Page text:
Defense Date

1982

Document Type

Dissertation

Degree Name

Doctor of Philosophy

Department

Pathology

First Advisor

Robert V. Blanke

Second Advisor

James C. Valentour

Abstract

The delay that occurs between specimen acquisition and analysis in clinical and forensic toxicology requires the establishment that no changes in drug concentration have occurred during this timed interval. In this research, severai groups of common drugs were examined for stability in serum, blood and tissues at room temperature and at 4°C. Specifically, benzodiazepines, barbiturates, lidocaine, procainamide and nortriptyline were studied. Decreases were found in the following drugs: chlordiazepoxide, norchlordiazepoxide, demoxepam, and nitrazepam. No changes were found in the other drugs. More detailed work was performed on chlordiazepoxide (CDP). Two breakdown products, demoxepam and nordiazepam (ND) were identified and quantitated. A series of experiments at various pH's in the presence and absence of fluoride/oxalate (F-/C2O2=) were undertaken to examine chemical and microorganism effects on CDP breakdown in blood and buffer. At pH5, the rate of CDP breakdown was the same in blood and buffer and no nordiazepam was formed in either medium. This was determined by comparing the slopes of ln(CDP) vs. time for each condition; the slopes were about -.06 for each. All slopes are in (days)-1. At pH 6.5 and pH 8, in the absence of F-/C2O2=, CDP was less stable in blood than buffer (slopes of -.13 and -.27 versus -.036 and -.039) and ND was formed in the blood. At these pH's, F-/C2O2= stabilized CDP in blood such that it was more stable than buffer (slopes of -.0047 and -.0066 versus -.038 and -.036).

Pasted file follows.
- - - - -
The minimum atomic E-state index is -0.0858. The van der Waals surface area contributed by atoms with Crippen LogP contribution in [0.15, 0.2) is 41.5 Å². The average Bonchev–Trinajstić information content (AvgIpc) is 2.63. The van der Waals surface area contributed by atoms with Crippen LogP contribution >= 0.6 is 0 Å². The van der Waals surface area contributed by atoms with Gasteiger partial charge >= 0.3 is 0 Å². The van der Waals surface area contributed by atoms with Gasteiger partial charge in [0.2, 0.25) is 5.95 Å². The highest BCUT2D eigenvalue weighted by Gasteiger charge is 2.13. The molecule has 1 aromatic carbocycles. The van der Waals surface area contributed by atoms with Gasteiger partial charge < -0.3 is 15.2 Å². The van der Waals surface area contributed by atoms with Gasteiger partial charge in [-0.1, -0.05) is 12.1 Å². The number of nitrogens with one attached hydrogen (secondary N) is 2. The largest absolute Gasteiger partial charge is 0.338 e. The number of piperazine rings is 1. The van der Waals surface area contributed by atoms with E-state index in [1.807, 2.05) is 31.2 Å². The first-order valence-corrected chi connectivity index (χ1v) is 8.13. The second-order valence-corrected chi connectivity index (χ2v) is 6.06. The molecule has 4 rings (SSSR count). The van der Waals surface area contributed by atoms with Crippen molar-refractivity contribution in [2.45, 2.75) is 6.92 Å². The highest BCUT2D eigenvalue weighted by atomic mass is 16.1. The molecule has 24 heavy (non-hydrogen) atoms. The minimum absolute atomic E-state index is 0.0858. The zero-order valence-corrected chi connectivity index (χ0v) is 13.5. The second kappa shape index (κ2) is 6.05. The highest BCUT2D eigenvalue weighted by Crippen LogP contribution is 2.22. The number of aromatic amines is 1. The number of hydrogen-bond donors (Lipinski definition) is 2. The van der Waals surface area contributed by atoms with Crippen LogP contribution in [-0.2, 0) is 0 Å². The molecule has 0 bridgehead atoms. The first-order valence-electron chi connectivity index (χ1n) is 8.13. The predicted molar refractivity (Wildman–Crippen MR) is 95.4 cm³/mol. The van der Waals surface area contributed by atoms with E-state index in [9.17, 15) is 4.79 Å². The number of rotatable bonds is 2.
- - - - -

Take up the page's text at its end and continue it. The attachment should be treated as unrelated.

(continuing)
Comments

Scanned, with permission from the author, from the original print version, which resides in University Archives.

Rights

© The Author

Is Part Of

VCU University Archives

Is Part Of

VCU Theses and Dissertations

Date of Submission

8-1-2017

Included in

Pathology Commons

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